Tuesday, March 29, 2011

I just finished re-reading a blog post written in 2009 by a colleague of mine, Dr. Jeff Hale. In his blog, Dr. Hale posited a notion that true leadership means "going forth to die." He established his thesis by recounting the leadership example provided in the sacrificial death of the Lord Jesus Christ. By historical and faith accounts, the Lord served as an original member of the "Godhead," humbled Himself by taking the form of man, then chose to offer Himself in payment for the sinful transgressions of human beings. Based on this example, Dr. Hale suggested that: (a) true leadership has more to do with commitment than results and (b) many in leadership look to gain abnormally high levels of successful results by only investing nominal levels of courage. In that regard, Ms. Elizabeth Gerhart (personal communication, March 23, 2011) observed that Dr. Hale and his colleague appear to have attached a name and formalized a definition for this type of sacrificial leadership. She offered: "One of the most complete definitions is presented by Hale and Fields (as cited in Schminke, 2010, p. 37), who defined servant leadership as 'an understanding and practice of leadership that places the good of those led over the self-interest of the leader, emphasizing leader behaviors that focus on follower development, and de-emphasizing glorification of the leader.'" From these, I find myself asking at least two questions: (a) taking the a priori position that Jesus consistently served in the role of leader (not necessarily a foregone conclusion), did His sacrifice originate out of leading or out of following? In other words, would His death have meant anything to people who failed to recognize Him as a leader, but only as a follower? and (b) does the leadership commitment discussed by Dr. Hale in his blog require the immediate results associated with sacrificial death or the ongoing results associated with living a life of service? Heroes die daily and often under tragic circumstances. However, I would argue that living a life of true service to others forms the great sacrifice in modern Western cultures. Additionally, I would also argue that by definition, we should consider those people servant leaders who offer that sacrifice, regardless of the roles in which they serve.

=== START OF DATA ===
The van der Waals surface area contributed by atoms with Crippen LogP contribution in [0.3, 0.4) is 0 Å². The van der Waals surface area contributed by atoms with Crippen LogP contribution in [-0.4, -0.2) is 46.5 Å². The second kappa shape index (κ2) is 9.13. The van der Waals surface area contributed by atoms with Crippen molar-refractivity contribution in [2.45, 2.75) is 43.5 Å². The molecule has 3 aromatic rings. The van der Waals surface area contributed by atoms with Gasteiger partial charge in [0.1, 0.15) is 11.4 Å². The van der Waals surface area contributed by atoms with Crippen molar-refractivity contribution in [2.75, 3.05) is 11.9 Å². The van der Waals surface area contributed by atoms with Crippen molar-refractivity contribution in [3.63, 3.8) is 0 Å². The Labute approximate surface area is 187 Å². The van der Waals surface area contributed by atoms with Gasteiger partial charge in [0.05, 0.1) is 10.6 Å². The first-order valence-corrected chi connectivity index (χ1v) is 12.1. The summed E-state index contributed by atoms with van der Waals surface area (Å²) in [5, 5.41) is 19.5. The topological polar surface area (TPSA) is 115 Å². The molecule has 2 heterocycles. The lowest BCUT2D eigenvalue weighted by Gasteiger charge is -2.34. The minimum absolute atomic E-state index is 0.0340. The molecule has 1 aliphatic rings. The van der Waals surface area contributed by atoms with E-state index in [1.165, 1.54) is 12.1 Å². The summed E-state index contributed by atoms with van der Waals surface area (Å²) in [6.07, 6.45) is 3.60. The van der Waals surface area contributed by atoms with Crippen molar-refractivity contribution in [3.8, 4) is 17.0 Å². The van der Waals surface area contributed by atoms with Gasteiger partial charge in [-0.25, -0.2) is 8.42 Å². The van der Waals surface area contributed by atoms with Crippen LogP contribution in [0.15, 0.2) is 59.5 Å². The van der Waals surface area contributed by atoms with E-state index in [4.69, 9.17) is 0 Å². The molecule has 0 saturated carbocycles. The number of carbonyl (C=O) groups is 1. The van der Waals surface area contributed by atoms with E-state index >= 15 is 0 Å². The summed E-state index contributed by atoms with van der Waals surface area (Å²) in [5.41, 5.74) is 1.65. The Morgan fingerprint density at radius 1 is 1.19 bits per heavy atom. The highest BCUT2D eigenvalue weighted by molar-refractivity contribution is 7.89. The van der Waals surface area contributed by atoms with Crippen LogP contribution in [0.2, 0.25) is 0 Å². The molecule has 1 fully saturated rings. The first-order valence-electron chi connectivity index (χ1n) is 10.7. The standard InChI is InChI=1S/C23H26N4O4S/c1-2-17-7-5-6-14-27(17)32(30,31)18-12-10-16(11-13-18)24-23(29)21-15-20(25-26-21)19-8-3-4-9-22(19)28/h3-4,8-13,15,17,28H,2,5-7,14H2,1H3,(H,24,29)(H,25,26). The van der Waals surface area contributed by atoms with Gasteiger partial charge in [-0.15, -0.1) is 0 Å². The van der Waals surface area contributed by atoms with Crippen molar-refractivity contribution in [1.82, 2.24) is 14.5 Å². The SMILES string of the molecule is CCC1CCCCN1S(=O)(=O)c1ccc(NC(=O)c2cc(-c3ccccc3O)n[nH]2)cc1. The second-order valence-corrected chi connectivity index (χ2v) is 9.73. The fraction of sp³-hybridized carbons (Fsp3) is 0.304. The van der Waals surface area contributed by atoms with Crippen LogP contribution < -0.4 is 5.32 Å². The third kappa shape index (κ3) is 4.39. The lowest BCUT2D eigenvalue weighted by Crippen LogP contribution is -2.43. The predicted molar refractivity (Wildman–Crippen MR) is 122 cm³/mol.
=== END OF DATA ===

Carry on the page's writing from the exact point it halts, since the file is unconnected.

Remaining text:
Hale, J. (2009, April). Leadership means go forth to die [Web log post]. Retrieved from http://goforthtodie.blogspot.com/2009/04/leadership-means-go-forth-to-die.html

Schminke, M. (2010). Managerial ethics: Managing the psychology of morality. Hoboken, NJ: Taylor & Francis.

Sunday, March 27, 2011

It has appeared that some organizations have become increasingly dependent upon highly distributed teams or groups that operate in unbounded or open environments (Arrow, McGrath, & Berdahl, 2000). By my own observations, this has further appeared to have especially included virtual teams and cross-cultural components of multi-national organizations. As a result, the risks to those organizations associated with failure to adapt and adequately respond to emerging needs seems to have presented increasingly greater challenges for organizational success. Furthermore, an a priori baseline premise that underlies the survivability of any organization, group, or team has included the idea that none can avoid competition or the errors that necessarily emerge when answering challenges. In the realm of complex, adaptive, and dynamic systems, the natural escalation of opportunities and challenges versus hierarchical, mechanistic decision-making processes has also demonstrated that some traditional, structure-bound organizations have become vulnerable to competitors who have routinely decided and tried to control courses of action (read lead) at the operative level, rather than at the strategic or coordinative levels (Stacey, 1992). Based on the efforts and successful results of these agile competitors, it seems that a compelling need has emerged: to augment traditional decision-making approaches with methods and techniques that allow teams and other work groups to control more efforts at the local, operative level; in order to survive, mitigate loss, respond, and thrive in the presence of similarly structured competitors. This has seemed especially important regarding situations wherein team or group members have possessed the resources and structure to provide for complete answers to the challenges and challengers they have faced. At least one Biblical Scripture seems to have confirmed this concept, by predicting a likely result of adaptive responses: "...  I have become all things to all people so that by all possible means I might save some" 1 Cor. 9:20 (New International Version).